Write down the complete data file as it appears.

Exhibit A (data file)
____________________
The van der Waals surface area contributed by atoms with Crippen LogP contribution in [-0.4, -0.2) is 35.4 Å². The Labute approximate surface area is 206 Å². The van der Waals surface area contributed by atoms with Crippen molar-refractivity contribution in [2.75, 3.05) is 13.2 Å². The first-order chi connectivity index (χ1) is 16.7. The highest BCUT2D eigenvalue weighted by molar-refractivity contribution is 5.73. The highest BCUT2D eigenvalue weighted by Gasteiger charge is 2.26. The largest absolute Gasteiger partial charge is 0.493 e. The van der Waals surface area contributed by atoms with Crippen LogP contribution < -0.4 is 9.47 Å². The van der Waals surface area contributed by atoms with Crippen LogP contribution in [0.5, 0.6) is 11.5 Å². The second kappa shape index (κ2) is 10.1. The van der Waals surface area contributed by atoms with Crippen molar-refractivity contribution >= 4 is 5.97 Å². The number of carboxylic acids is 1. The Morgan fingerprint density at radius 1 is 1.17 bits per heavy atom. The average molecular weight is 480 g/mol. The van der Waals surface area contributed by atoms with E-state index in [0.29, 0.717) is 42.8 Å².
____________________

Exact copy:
The van der Waals surface area contributed by atoms with Crippen LogP contribution in [-0.4, -0.2) is 35.4 Å². The Labute approximate surface area is 206 Å². The van der Waals surface area contributed by atoms with Crippen molar-refractivity contribution in [2.75, 3.05) is 13.2 Å². The first-order chi connectivity index (χ1) is 16.7. The highest BCUT2D eigenvalue weighted by molar-refractivity contribution is 5.73. The highest BCUT2D eigenvalue weighted by Gasteiger charge is 2.26. The largest absolute Gasteiger partial charge is 0.493 e. The van der Waals surface area contributed by atoms with Crippen LogP contribution < -0.4 is 9.47 Å². The van der Waals surface area contributed by atoms with Crippen LogP contribution in [0.5, 0.6) is 11.5 Å². The second kappa shape index (κ2) is 10.1. The van der Waals surface area contributed by atoms with Crippen molar-refractivity contribution >= 4 is 5.97 Å². The number of carboxylic acids is 1. The Morgan fingerprint density at radius 1 is 1.17 bits per heavy atom. The average molecular weight is 480 g/mol. The van der Waals surface area contributed by atoms with E-state index in [0.29, 0.717) is 42.8 Å².